Local communities and community leaders, as custodians of nature, ought to play a sustainable role in forest conservation, ownership, governance and rights.
By Peter Makwanya
This is significant for the establishment of long term community livelihoods and resilient goals.
Forest rights enable local communities to be in charge of their forest resources, products and non-forest products and market and sell them to prospective buyers.
Forest resources and products may be in the form of timber, indigenous fruit, honey, animals or tourist attraction sites.
No matter how much local communities have transcended to modern agricultural and forest governance practices and methodologies, it is still common knowledge that local communities are still largely and indirectly forest-dependent.
The current mechanisms and structures in developing countries are that, it is mainly the government or it’s implementing partners, who have a voice regarding forests governance, instead of the local people.
Of course, local communities need guidance from the government, but this should be done indirectly, the roles played by community groups is always undermined.
This is detrimental to the conservation of biodiversity and ecosystems.
Local communities need forest empowerment rights and to take ownership of their resources, so that they have a duty to manage their forests and market forest resources in order to improve their livelihoods.
If local communities are given exclusive rights to manage and have full control of their forests, they would be in a position to restore destroyed forests and landscapes, which will see the creation of carbon sinks, which are important in preserving underground moisture, storing carbon trapped underground and improve tree foliage, necessary in the manufacturing of the air we breathe.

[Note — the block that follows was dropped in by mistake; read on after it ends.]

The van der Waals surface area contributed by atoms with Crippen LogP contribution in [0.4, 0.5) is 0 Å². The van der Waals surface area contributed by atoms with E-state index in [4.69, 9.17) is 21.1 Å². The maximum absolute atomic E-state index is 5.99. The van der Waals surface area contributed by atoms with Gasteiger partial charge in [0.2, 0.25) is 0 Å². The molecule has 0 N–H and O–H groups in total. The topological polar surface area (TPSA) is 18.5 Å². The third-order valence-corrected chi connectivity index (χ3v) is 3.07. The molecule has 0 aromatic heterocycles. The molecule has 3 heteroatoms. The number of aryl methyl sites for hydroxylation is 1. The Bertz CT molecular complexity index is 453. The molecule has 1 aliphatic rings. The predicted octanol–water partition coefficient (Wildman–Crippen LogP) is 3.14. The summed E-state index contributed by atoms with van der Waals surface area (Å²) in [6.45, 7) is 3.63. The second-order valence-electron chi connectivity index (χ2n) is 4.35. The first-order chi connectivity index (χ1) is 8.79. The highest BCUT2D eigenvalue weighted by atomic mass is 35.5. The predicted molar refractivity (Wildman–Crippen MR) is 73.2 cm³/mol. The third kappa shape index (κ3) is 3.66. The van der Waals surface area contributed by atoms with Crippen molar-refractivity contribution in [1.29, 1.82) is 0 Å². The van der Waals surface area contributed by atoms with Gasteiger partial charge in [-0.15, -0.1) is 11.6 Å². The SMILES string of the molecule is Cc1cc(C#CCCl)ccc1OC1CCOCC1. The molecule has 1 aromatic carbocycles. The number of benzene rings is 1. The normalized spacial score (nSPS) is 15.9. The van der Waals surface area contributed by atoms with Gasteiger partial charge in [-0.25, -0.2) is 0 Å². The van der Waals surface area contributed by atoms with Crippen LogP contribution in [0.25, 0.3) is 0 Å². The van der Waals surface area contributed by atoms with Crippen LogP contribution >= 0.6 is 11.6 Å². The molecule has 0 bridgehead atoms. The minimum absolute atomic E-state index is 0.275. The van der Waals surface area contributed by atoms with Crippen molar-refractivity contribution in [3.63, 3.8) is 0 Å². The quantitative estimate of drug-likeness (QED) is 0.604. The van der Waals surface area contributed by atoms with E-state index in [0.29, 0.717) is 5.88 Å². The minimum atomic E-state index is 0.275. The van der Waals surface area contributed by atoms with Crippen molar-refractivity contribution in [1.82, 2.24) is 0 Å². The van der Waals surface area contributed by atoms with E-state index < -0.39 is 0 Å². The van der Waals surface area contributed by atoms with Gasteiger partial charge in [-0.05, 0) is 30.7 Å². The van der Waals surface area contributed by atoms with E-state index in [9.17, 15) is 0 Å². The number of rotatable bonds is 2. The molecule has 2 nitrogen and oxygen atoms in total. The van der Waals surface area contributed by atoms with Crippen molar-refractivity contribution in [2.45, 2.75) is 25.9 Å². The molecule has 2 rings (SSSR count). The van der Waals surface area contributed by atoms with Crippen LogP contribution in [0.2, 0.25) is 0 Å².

Community members can also be organised and grouped into forest community working groups or green watchdogs tasked with overseeing forest regeneration, management, harvesting and selling, as well as guarding against illegal logging.
They will also have a role to play in harvesting and selling forests related products to sustain the economies of their communities.
They can also establish forest management groups or associations tasked with the responsibilities of representing their communities, speak with one voice in order to champion and chaperon the needs of e local people, institute forest regeneration projects for climate protection, resilience and environmental sustainability.
If the government harvests timber, fruit for sale or or collects money from hunting schemes, local communities would expect that a certain percentage is ploughed back into the community.
Community conservation learning exchanges will also prove critical in sharing information, knowledge and expertise in order to strengthen their smart-partnerships and eco-conscious responsibilities.
A forest conservation database can also be established, which can be interactive and help community members to manage information and keep records for future reference.
Peter Makwanya is a climate change communicator. He writes in his capacity and can be contacted on: firstname.lastname@example.org